A few weeks ago I blogged about undisclosed risks of medical treatments. Undisclosed risks are common. They might be the norm. The situation would be even worse — in some sense, much worse — if doctors knew of these risks and failed to tell their patients. It was unclear if doctors knew of the undisclosed risks I wrote about.
Recently Tyler Cowen quoted a newspaper story about Israeli doctors giving birth control injections to Ethiopian women immigrants “without their knowledge or consent.” Every commenter thought this was repugnant.
The latest RadioLab podcast (“The Bitter End”) is about the dramatic difference between how doctors want to be treated when they are near death (they want no CPR, no ventilator, no dialysis, no surgery, no chemotherapy, no feeding tube, no antibiotics, nothing except pain medicine) and how the general public wants to be treated (most people want CPR, ventilator, dialysis, surgery, chemotherapy, feeding tube, antibiotics, and so on).
The RadioLab guys were puzzled by the difference. Upon investigation, they learned that the big differences exist because all those medical procedures (except pain medicine) have much worse outcomes than the public is told. The doctors know about the bad outcomes. It is better to die, the doctors decide. Unless doctors have less tolerance for being in a vegetative state, having ribs broken, and so on than the rest of us, it is clear that most people agree to these procedures because of ignorance. They fail to know what actually happens because the people who know — doctors — fail to tell them.
In other words, a huge number of sick people are being treated without having given informed consent. Doctors are doing many things to the sick people that benefit the doctors without telling the sick people how bad those things are. If end-of-life doctors told the truth, they would have a lot less work.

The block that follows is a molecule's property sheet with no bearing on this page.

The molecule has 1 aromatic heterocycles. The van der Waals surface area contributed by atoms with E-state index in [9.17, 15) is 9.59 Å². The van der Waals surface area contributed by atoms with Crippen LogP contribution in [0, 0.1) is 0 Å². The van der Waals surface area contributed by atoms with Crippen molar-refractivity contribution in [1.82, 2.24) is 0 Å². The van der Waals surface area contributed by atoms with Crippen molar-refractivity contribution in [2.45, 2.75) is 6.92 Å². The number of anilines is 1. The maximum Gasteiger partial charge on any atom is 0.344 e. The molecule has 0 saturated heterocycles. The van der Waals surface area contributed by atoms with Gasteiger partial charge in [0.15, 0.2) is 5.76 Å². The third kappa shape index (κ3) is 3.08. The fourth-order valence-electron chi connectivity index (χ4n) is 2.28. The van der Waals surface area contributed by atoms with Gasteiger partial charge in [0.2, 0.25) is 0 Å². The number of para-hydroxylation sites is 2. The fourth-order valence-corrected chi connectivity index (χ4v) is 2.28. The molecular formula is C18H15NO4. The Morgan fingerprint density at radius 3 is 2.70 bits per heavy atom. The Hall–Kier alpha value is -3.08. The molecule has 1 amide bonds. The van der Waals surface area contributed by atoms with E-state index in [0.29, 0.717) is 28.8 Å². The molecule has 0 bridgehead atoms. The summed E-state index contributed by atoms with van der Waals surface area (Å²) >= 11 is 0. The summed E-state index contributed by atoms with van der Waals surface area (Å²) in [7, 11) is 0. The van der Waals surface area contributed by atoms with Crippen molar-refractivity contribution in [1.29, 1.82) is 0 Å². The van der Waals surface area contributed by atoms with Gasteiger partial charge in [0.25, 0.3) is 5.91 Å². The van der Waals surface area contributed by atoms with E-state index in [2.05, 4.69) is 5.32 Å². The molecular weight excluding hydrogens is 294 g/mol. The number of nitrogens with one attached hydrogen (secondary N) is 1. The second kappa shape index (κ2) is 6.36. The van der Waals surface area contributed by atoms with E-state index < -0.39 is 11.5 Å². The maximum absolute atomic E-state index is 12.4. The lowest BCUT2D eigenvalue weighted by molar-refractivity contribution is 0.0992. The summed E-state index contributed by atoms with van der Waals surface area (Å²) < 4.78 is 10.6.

The RadioLab podcast hints at the moral retardedness implied by this practice in an interview with a medical student, whom I assume was randomly chosen. Why aren’t people told the truth? the interviewer asks. “I don’t know how to communicate that effectively,” says the student. Then he communicates the truth quite effectively. Why don’t you say that? says the interviewer. People don’t want to hear that, says the student (changing his answer). They don’t want to, but they need to, says the interviewer. The student says it would be “presumptuous” to tell them the truth. Presumptuous. What universe is he in? The absurdities and pathetic justifications given by the medical student to rationalize his behavior suggest that the whole medical profession doesn’t understand there is a big problem.
The comments on the RadioLab podcast at the website also suggest that doctors fail to grasp there is a big problem. Many commenters are doctors. Some agree with the facts in the program. None expresses even discomfort with the situation. One commenter is Joseph Gallo, the Johns Hopkins medical school professor who runs the study that revealed the enormous difference between what doctors want and what the general public wants. “I second the sentiments about nurses being great,” wrote Gallo. “I would add that studies that have asked nurses about their end-of-life preferences have found similar desire to limit care.” The two sentences contradict each other. There is nothing “great” about anyone who sees this happening and does nothing.